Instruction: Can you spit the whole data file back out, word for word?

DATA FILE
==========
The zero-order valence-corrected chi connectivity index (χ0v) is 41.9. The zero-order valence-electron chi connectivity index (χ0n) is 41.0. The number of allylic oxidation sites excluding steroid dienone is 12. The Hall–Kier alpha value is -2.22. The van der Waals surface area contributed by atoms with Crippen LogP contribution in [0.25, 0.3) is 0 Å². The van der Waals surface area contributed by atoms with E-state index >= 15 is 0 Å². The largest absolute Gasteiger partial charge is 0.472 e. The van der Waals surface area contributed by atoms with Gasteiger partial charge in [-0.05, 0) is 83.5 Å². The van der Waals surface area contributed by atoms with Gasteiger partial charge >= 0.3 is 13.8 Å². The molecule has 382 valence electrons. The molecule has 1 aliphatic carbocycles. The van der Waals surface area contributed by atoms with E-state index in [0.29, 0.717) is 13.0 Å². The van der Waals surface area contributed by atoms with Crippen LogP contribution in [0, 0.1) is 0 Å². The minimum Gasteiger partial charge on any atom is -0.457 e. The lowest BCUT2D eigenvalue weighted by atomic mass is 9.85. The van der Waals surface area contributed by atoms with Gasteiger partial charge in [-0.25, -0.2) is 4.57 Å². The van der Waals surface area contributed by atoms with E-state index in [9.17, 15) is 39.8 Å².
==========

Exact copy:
The zero-order valence-corrected chi connectivity index (χ0v) is 41.9. The zero-order valence-electron chi connectivity index (χ0n) is 41.0. The number of allylic oxidation sites excluding steroid dienone is 12. The Hall–Kier alpha value is -2.22. The van der Waals surface area contributed by atoms with Crippen LogP contribution in [0.25, 0.3) is 0 Å². The van der Waals surface area contributed by atoms with E-state index >= 15 is 0 Å². The largest absolute Gasteiger partial charge is 0.472 e. The van der Waals surface area contributed by atoms with Gasteiger partial charge in [-0.05, 0) is 83.5 Å². The van der Waals surface area contributed by atoms with Gasteiger partial charge >= 0.3 is 13.8 Å². The molecule has 382 valence electrons. The molecule has 1 aliphatic carbocycles. The van der Waals surface area contributed by atoms with E-state index in [0.29, 0.717) is 13.0 Å². The van der Waals surface area contributed by atoms with Crippen LogP contribution in [0, 0.1) is 0 Å². The minimum Gasteiger partial charge on any atom is -0.457 e. The lowest BCUT2D eigenvalue weighted by atomic mass is 9.85. The van der Waals surface area contributed by atoms with Gasteiger partial charge in [-0.25, -0.2) is 4.57 Å². The van der Waals surface area contributed by atoms with E-state index in [9.17, 15) is 39.8 Å².